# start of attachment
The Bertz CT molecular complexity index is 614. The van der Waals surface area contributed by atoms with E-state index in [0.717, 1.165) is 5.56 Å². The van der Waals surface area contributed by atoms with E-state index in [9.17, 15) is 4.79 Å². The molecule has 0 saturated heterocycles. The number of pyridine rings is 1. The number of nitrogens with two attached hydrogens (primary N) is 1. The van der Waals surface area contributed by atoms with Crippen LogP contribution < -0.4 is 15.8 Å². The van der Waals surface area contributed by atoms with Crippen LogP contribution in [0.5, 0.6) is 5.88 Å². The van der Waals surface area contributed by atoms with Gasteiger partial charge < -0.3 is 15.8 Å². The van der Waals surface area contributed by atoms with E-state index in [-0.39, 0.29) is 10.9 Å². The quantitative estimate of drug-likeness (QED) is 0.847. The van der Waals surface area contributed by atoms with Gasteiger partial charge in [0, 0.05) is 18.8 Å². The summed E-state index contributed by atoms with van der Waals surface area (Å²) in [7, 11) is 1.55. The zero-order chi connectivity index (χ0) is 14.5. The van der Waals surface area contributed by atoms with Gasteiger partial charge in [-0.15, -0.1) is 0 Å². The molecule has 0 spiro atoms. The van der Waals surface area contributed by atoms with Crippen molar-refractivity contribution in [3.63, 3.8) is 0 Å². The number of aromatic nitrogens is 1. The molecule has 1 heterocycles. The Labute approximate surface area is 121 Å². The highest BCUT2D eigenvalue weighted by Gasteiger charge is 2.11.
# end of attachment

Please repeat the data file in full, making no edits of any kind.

The Bertz CT molecular complexity index is 614. The van der Waals surface area contributed by atoms with E-state index in [0.717, 1.165) is 5.56 Å². The van der Waals surface area contributed by atoms with E-state index in [9.17, 15) is 4.79 Å². The molecule has 0 saturated heterocycles. The number of pyridine rings is 1. The number of nitrogens with two attached hydrogens (primary N) is 1. The van der Waals surface area contributed by atoms with Crippen LogP contribution < -0.4 is 15.8 Å². The van der Waals surface area contributed by atoms with Crippen LogP contribution in [0.5, 0.6) is 5.88 Å². The van der Waals surface area contributed by atoms with Gasteiger partial charge < -0.3 is 15.8 Å². The van der Waals surface area contributed by atoms with E-state index in [-0.39, 0.29) is 10.9 Å². The quantitative estimate of drug-likeness (QED) is 0.847. The van der Waals surface area contributed by atoms with Gasteiger partial charge in [0, 0.05) is 18.8 Å². The summed E-state index contributed by atoms with van der Waals surface area (Å²) in [7, 11) is 1.55. The zero-order chi connectivity index (χ0) is 14.5. The van der Waals surface area contributed by atoms with Gasteiger partial charge in [-0.15, -0.1) is 0 Å². The molecule has 0 spiro atoms. The van der Waals surface area contributed by atoms with Crippen molar-refractivity contribution in [3.63, 3.8) is 0 Å². The number of aromatic nitrogens is 1. The molecule has 1 heterocycles. The Labute approximate surface area is 121 Å². The highest BCUT2D eigenvalue weighted by Gasteiger charge is 2.11.